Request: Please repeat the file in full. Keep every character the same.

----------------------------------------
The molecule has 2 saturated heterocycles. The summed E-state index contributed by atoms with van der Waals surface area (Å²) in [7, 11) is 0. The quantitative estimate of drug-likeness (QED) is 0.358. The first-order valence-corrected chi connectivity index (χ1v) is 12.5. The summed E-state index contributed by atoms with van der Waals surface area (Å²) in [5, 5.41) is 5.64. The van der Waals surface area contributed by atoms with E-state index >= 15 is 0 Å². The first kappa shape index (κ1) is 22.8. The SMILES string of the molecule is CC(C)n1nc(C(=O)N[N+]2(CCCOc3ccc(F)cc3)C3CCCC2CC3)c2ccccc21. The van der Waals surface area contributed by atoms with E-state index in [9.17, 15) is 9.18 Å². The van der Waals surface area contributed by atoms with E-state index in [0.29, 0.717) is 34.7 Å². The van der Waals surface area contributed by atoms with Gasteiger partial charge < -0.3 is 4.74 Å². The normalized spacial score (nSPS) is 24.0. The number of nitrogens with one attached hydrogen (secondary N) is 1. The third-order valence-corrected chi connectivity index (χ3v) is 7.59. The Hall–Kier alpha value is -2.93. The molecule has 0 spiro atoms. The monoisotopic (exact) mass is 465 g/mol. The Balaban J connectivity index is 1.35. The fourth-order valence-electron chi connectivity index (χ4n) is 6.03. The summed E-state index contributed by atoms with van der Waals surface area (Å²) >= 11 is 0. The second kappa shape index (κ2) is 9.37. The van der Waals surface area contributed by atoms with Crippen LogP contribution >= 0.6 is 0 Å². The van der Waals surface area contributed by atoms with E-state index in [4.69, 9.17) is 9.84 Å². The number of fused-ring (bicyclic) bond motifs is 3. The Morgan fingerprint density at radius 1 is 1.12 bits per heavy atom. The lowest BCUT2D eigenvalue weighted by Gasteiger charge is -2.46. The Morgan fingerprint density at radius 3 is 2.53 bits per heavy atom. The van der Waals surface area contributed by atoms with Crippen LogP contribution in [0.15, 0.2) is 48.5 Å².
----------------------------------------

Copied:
The molecule has 2 saturated heterocycles. The summed E-state index contributed by atoms with van der Waals surface area (Å²) in [7, 11) is 0. The quantitative estimate of drug-likeness (QED) is 0.358. The first-order valence-corrected chi connectivity index (χ1v) is 12.5. The summed E-state index contributed by atoms with van der Waals surface area (Å²) in [5, 5.41) is 5.64. The van der Waals surface area contributed by atoms with E-state index >= 15 is 0 Å². The first kappa shape index (κ1) is 22.8. The SMILES string of the molecule is CC(C)n1nc(C(=O)N[N+]2(CCCOc3ccc(F)cc3)C3CCCC2CC3)c2ccccc21. The van der Waals surface area contributed by atoms with E-state index in [9.17, 15) is 9.18 Å². The van der Waals surface area contributed by atoms with E-state index in [0.29, 0.717) is 34.7 Å². The van der Waals surface area contributed by atoms with Gasteiger partial charge < -0.3 is 4.74 Å². The normalized spacial score (nSPS) is 24.0. The number of nitrogens with one attached hydrogen (secondary N) is 1. The third-order valence-corrected chi connectivity index (χ3v) is 7.59. The Hall–Kier alpha value is -2.93. The molecule has 0 spiro atoms. The monoisotopic (exact) mass is 465 g/mol. The Balaban J connectivity index is 1.35. The fourth-order valence-electron chi connectivity index (χ4n) is 6.03. The summed E-state index contributed by atoms with van der Waals surface area (Å²) >= 11 is 0. The second kappa shape index (κ2) is 9.37. The van der Waals surface area contributed by atoms with Crippen LogP contribution >= 0.6 is 0 Å². The van der Waals surface area contributed by atoms with E-state index in [4.69, 9.17) is 9.84 Å². The number of fused-ring (bicyclic) bond motifs is 3. The Morgan fingerprint density at radius 1 is 1.12 bits per heavy atom. The lowest BCUT2D eigenvalue weighted by Gasteiger charge is -2.46. The Morgan fingerprint density at radius 3 is 2.53 bits per heavy atom. The van der Waals surface area contributed by atoms with Crippen LogP contribution in [0.15, 0.2) is 48.5 Å².